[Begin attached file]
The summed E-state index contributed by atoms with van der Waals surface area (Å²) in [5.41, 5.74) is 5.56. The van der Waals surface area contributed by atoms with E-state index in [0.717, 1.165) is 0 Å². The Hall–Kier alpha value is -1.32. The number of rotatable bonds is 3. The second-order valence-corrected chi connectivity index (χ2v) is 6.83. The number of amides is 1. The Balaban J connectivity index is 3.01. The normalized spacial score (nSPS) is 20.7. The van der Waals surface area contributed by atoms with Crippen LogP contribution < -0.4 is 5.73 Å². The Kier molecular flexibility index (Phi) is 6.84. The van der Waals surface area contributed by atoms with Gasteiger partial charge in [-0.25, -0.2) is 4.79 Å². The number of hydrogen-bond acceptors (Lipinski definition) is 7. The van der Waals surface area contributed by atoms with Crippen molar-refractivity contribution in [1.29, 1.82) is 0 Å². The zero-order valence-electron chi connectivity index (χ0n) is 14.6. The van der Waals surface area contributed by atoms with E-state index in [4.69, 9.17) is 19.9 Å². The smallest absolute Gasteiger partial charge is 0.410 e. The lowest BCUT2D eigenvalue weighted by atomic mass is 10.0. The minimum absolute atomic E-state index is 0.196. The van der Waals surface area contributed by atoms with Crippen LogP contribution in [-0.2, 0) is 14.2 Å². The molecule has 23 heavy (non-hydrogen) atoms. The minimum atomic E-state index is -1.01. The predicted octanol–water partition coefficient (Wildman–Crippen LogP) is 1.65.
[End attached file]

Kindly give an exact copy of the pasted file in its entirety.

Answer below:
The summed E-state index contributed by atoms with van der Waals surface area (Å²) in [5.41, 5.74) is 5.56. The van der Waals surface area contributed by atoms with E-state index in [0.717, 1.165) is 0 Å². The Hall–Kier alpha value is -1.32. The number of rotatable bonds is 3. The second-order valence-corrected chi connectivity index (χ2v) is 6.83. The number of amides is 1. The Balaban J connectivity index is 3.01. The normalized spacial score (nSPS) is 20.7. The van der Waals surface area contributed by atoms with Crippen LogP contribution < -0.4 is 5.73 Å². The Kier molecular flexibility index (Phi) is 6.84. The van der Waals surface area contributed by atoms with Gasteiger partial charge in [-0.25, -0.2) is 4.79 Å². The number of hydrogen-bond acceptors (Lipinski definition) is 7. The van der Waals surface area contributed by atoms with Crippen molar-refractivity contribution in [1.29, 1.82) is 0 Å². The zero-order valence-electron chi connectivity index (χ0n) is 14.6. The van der Waals surface area contributed by atoms with E-state index in [4.69, 9.17) is 19.9 Å². The smallest absolute Gasteiger partial charge is 0.410 e. The lowest BCUT2D eigenvalue weighted by atomic mass is 10.0. The minimum absolute atomic E-state index is 0.196. The van der Waals surface area contributed by atoms with Crippen LogP contribution in [-0.2, 0) is 14.2 Å². The molecule has 23 heavy (non-hydrogen) atoms. The minimum atomic E-state index is -1.01. The predicted octanol–water partition coefficient (Wildman–Crippen LogP) is 1.65.